By Barry Hertz
Jennifer Myers nearly lost her sense of creativity two years ago. It took a Ryerson program she had never heard of to help her imagine again.
“I lost my best friend two years ago and I was going through a lot of grief, so it was a huge struggle to rise out of that angst and focus on my creativity and work,” Myers says. “But eventually through my work, I realized that you can reclaim your art through the grieving process. It’s about the journey you have to go through to reclaim it.”
Myers, a fourth-year new media student, has turned her emotional journey into one of the open installations being highlighted in this month’s Fuse exhibition, the showcase for the School of Image Arts’ new media graduating class. The exhibition is the first of its kind for Ryerson, finally giving new media students an opportunity to share their work with both the public and local media.
Myers, along with other new media students, is looking forward to finally showcasing her project, Taxidermy and Other Simple Things, even though four years ago she had no clue what new media actually was. “I came to Ryerson in 2001 for a diploma in arts, but I was interested in photography at the time and didn’t even know new media existed,” says Myers, who also balances class with graphic arts work on independent films and television.
“When I found out about the department and the digital revolution, I just fell into it.” Despite the popularity of the so-called digital revolution, Ryerson’s film and photography departments still get most of the school’s attention.
The new media department usually attributes its lack of notice to the fact that people still wonder “What the hell is new media?” Unfortunately, the answer isn’t simple, as the program encompasses everything that uses multimedia, digitial media, computer technology, theory and advertising.
Even though Myers has done some work outside of Ryerson, such as designing bumper ads and titles for the Cinefranco festival, being featured in a new media exhibit is a new opportunity for her and her colleagues. “This is the first instalment of what will become an annual public presentation,” says Fuse representative Melissa Gullo, who adds that this year, for the fist time ever, the new media program will receive curators to guide viewers through the exhibitions, held at the School of Image Arts.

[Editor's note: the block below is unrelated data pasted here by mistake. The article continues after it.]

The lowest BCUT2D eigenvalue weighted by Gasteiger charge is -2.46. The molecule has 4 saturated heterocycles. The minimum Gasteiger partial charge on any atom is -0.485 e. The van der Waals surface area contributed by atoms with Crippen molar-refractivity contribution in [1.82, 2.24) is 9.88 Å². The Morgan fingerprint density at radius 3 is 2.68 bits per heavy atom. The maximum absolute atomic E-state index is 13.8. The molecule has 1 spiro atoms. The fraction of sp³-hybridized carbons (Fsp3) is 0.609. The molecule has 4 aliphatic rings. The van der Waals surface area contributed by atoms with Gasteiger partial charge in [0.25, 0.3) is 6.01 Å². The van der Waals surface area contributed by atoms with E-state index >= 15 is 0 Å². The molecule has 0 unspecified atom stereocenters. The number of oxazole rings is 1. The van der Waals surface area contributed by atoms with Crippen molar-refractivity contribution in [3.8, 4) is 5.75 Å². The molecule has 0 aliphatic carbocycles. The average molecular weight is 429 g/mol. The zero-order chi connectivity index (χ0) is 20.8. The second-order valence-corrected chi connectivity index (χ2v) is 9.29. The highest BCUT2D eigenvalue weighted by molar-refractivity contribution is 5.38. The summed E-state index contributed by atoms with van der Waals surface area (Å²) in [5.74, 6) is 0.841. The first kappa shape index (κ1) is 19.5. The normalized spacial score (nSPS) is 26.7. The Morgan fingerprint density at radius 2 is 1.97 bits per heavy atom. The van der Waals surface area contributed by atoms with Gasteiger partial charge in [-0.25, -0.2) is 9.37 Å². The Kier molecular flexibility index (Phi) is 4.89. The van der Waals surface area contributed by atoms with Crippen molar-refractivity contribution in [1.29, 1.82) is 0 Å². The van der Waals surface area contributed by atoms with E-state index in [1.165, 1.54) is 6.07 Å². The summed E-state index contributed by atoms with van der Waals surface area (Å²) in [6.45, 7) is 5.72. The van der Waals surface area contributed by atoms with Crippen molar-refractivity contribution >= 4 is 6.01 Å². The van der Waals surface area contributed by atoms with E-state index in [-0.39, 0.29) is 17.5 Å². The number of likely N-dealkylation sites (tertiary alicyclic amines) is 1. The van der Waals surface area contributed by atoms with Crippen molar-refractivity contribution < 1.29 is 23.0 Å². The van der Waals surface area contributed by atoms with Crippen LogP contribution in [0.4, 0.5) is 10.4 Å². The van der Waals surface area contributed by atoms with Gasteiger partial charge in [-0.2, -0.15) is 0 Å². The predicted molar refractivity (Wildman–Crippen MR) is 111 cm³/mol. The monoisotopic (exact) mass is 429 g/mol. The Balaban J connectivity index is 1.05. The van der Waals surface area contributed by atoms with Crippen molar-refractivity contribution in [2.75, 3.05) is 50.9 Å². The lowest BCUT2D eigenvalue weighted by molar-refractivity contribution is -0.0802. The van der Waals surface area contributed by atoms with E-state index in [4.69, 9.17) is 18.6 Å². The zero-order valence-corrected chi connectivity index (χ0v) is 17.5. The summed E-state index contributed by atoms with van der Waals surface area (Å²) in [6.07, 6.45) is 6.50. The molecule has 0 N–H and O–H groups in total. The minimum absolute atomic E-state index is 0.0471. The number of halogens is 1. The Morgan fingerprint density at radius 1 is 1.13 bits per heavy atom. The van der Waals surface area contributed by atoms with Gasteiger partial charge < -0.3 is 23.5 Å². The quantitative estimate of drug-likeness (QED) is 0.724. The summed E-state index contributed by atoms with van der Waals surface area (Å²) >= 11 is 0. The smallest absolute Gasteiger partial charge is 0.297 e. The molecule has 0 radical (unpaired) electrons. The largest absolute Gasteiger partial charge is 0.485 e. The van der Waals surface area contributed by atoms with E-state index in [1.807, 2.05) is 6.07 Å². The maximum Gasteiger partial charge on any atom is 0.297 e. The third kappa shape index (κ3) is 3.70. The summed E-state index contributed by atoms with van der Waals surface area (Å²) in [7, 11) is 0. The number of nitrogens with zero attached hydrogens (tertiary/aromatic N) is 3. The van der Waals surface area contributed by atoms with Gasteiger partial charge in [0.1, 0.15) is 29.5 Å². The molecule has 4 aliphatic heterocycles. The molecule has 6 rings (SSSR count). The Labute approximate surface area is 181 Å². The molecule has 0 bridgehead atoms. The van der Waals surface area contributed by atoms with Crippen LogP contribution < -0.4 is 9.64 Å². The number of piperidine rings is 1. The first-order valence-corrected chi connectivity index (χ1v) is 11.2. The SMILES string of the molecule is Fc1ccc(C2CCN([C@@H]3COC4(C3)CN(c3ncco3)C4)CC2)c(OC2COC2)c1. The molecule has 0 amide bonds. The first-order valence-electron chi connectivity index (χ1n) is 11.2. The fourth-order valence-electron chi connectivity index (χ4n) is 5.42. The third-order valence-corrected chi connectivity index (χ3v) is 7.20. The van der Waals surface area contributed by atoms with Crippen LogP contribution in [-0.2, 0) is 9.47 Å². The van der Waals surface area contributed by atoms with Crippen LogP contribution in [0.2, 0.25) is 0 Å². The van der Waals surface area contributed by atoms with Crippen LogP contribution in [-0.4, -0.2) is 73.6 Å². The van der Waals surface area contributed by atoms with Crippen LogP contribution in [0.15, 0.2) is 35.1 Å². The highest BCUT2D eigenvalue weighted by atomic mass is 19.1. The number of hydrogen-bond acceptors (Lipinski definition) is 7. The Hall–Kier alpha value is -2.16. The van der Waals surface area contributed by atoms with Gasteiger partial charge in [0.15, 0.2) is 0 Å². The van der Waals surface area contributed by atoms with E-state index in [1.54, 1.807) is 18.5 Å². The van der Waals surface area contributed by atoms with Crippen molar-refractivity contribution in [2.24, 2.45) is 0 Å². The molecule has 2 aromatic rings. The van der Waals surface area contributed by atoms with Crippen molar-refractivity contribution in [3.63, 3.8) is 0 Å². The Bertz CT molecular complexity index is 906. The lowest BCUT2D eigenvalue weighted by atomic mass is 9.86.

“This means that student work will be exhibited in a fluid space, complete with techniques to lead viewers through the building.”
Gullo notes that works being showcased at Fuse range from experimental audio and visual sculptures to full-on installations — specially designed rooms that combine video, music and audio to create a certain emotional reaction or theme. Myers’s project is a multi-disciplinary installation, which she hopes shines a light on several different media.
“When you enter the room, you get a feel for the elements that you have to discover on your own; it’s like stepping into a character’s own unique world,” says Myers, who combines elements of photography, video and art direction creating a sense of grief mixed with spirituality.
While other students are eager to exhibit their work for the first time, the opportunity is bittersweet for Myers. “I’m not sure if that many people are as involved in their pieces as me,” Myers says. “I wrote the story for over two years, just creating the story and creating the vision.”
And despite her initial lack of awareness for new media, Myers is proud to be a part of what students call the changing face for the arts. “Before, we just had a normal end-of-year show across the whole school, but didn’t have the chance to have more space or special consideration that were taken into account with all the other streams,” says Myers, who also plans to start her own company.
“This allows us to bring so much more awareness to both our program and specific pieces. We cross a lot of boundaries.” Fuse runs March 23 – 25 at the School of Image Arts, 122 Bond Street.